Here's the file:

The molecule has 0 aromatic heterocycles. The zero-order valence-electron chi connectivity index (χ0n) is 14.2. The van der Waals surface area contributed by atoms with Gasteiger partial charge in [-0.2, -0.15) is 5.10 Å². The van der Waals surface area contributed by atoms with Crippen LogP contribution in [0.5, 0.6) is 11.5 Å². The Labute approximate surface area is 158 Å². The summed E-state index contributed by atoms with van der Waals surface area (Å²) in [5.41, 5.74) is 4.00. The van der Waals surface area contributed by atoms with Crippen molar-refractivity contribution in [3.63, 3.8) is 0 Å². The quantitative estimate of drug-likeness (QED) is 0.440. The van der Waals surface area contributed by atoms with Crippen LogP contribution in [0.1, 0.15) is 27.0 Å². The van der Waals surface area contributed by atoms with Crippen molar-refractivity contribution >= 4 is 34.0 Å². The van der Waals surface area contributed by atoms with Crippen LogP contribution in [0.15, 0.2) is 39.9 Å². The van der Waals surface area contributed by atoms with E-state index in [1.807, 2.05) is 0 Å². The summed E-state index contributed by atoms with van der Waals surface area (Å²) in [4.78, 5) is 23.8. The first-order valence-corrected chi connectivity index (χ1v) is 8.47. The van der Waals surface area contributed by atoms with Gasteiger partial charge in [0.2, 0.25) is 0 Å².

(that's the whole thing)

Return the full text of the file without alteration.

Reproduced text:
The molecule has 0 aromatic heterocycles. The zero-order valence-electron chi connectivity index (χ0n) is 14.2. The van der Waals surface area contributed by atoms with Gasteiger partial charge in [-0.2, -0.15) is 5.10 Å². The van der Waals surface area contributed by atoms with Crippen LogP contribution in [0.5, 0.6) is 11.5 Å². The Labute approximate surface area is 158 Å². The summed E-state index contributed by atoms with van der Waals surface area (Å²) in [5.41, 5.74) is 4.00. The van der Waals surface area contributed by atoms with Crippen molar-refractivity contribution in [3.63, 3.8) is 0 Å². The quantitative estimate of drug-likeness (QED) is 0.440. The van der Waals surface area contributed by atoms with Crippen LogP contribution in [0.1, 0.15) is 27.0 Å². The van der Waals surface area contributed by atoms with Crippen molar-refractivity contribution >= 4 is 34.0 Å². The van der Waals surface area contributed by atoms with Crippen LogP contribution in [0.15, 0.2) is 39.9 Å². The van der Waals surface area contributed by atoms with E-state index in [1.807, 2.05) is 0 Å². The summed E-state index contributed by atoms with van der Waals surface area (Å²) in [4.78, 5) is 23.8. The first-order valence-corrected chi connectivity index (χ1v) is 8.47. The van der Waals surface area contributed by atoms with Gasteiger partial charge in [0.2, 0.25) is 0 Å².